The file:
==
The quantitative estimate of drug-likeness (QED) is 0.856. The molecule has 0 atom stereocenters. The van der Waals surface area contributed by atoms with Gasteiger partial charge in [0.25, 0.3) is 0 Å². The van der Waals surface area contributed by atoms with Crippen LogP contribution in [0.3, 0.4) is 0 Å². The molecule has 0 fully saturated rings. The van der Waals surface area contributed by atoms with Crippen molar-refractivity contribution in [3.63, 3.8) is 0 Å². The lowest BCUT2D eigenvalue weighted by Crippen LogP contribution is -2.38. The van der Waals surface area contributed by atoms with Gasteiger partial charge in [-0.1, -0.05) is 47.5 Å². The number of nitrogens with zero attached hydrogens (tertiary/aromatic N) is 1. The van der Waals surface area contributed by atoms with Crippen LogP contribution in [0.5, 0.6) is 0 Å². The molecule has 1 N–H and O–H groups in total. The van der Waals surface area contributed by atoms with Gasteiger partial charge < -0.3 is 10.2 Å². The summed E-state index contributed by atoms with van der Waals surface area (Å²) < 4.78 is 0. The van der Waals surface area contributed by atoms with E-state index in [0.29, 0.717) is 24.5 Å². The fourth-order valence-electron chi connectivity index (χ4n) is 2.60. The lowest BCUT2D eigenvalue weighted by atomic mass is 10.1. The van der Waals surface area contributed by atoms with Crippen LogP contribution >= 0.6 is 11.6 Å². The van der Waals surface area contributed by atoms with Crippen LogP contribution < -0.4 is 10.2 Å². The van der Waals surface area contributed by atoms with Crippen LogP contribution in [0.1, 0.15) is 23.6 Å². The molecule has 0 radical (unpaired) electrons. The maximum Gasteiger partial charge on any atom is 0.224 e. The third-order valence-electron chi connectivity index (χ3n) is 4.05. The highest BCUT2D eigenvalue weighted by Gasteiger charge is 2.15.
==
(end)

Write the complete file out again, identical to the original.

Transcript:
The quantitative estimate of drug-likeness (QED) is 0.856. The molecule has 0 atom stereocenters. The van der Waals surface area contributed by atoms with Gasteiger partial charge in [0.25, 0.3) is 0 Å². The van der Waals surface area contributed by atoms with Crippen LogP contribution in [0.3, 0.4) is 0 Å². The molecule has 0 fully saturated rings. The van der Waals surface area contributed by atoms with Crippen molar-refractivity contribution in [3.63, 3.8) is 0 Å². The lowest BCUT2D eigenvalue weighted by Crippen LogP contribution is -2.38. The van der Waals surface area contributed by atoms with Gasteiger partial charge in [-0.1, -0.05) is 47.5 Å². The number of nitrogens with zero attached hydrogens (tertiary/aromatic N) is 1. The van der Waals surface area contributed by atoms with Crippen LogP contribution in [0.5, 0.6) is 0 Å². The molecule has 1 N–H and O–H groups in total. The van der Waals surface area contributed by atoms with Gasteiger partial charge < -0.3 is 10.2 Å². The summed E-state index contributed by atoms with van der Waals surface area (Å²) < 4.78 is 0. The van der Waals surface area contributed by atoms with E-state index in [0.29, 0.717) is 24.5 Å². The fourth-order valence-electron chi connectivity index (χ4n) is 2.60. The lowest BCUT2D eigenvalue weighted by atomic mass is 10.1. The van der Waals surface area contributed by atoms with Crippen LogP contribution >= 0.6 is 11.6 Å². The van der Waals surface area contributed by atoms with Crippen LogP contribution < -0.4 is 10.2 Å². The van der Waals surface area contributed by atoms with Crippen LogP contribution in [0.1, 0.15) is 23.6 Å². The molecule has 0 radical (unpaired) electrons. The maximum Gasteiger partial charge on any atom is 0.224 e. The third-order valence-electron chi connectivity index (χ3n) is 4.05. The highest BCUT2D eigenvalue weighted by Gasteiger charge is 2.15.